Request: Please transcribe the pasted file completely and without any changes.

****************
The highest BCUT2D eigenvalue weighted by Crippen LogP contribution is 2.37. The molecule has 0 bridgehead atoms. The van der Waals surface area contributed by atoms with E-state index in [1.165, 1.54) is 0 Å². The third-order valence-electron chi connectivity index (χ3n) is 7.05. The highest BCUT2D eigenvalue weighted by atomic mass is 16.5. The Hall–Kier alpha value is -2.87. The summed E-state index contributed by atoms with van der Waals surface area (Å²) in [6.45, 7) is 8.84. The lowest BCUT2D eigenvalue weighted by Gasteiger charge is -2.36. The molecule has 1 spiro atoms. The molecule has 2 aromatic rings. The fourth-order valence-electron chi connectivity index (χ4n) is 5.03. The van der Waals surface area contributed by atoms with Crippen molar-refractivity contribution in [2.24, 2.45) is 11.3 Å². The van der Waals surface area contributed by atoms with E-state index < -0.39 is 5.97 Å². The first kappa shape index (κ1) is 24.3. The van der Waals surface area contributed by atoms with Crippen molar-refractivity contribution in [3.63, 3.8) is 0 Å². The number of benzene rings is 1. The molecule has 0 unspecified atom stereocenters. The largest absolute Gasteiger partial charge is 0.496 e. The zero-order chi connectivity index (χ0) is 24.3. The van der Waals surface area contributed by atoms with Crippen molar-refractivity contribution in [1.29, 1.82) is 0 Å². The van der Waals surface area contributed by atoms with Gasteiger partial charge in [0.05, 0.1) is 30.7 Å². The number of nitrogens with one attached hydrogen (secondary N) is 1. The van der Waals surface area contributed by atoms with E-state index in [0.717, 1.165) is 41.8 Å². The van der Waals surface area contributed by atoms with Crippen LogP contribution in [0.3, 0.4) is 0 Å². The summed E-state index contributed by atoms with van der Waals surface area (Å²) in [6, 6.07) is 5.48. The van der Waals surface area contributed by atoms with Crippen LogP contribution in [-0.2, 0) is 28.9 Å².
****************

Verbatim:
The highest BCUT2D eigenvalue weighted by Crippen LogP contribution is 2.37. The molecule has 0 bridgehead atoms. The van der Waals surface area contributed by atoms with E-state index in [1.165, 1.54) is 0 Å². The third-order valence-electron chi connectivity index (χ3n) is 7.05. The highest BCUT2D eigenvalue weighted by atomic mass is 16.5. The Hall–Kier alpha value is -2.87. The summed E-state index contributed by atoms with van der Waals surface area (Å²) in [6.45, 7) is 8.84. The lowest BCUT2D eigenvalue weighted by Gasteiger charge is -2.36. The molecule has 1 spiro atoms. The molecule has 2 aromatic rings. The fourth-order valence-electron chi connectivity index (χ4n) is 5.03. The van der Waals surface area contributed by atoms with Crippen molar-refractivity contribution in [2.24, 2.45) is 11.3 Å². The van der Waals surface area contributed by atoms with E-state index < -0.39 is 5.97 Å². The first kappa shape index (κ1) is 24.3. The van der Waals surface area contributed by atoms with Crippen molar-refractivity contribution in [3.63, 3.8) is 0 Å². The number of benzene rings is 1. The molecule has 0 unspecified atom stereocenters. The largest absolute Gasteiger partial charge is 0.496 e. The zero-order chi connectivity index (χ0) is 24.3. The van der Waals surface area contributed by atoms with Crippen molar-refractivity contribution in [1.29, 1.82) is 0 Å². The van der Waals surface area contributed by atoms with Gasteiger partial charge in [0.05, 0.1) is 30.7 Å². The number of nitrogens with one attached hydrogen (secondary N) is 1. The van der Waals surface area contributed by atoms with E-state index in [0.717, 1.165) is 41.8 Å². The van der Waals surface area contributed by atoms with Crippen LogP contribution in [0.3, 0.4) is 0 Å². The summed E-state index contributed by atoms with van der Waals surface area (Å²) in [6, 6.07) is 5.48. The van der Waals surface area contributed by atoms with Crippen LogP contribution in [-0.2, 0) is 28.9 Å².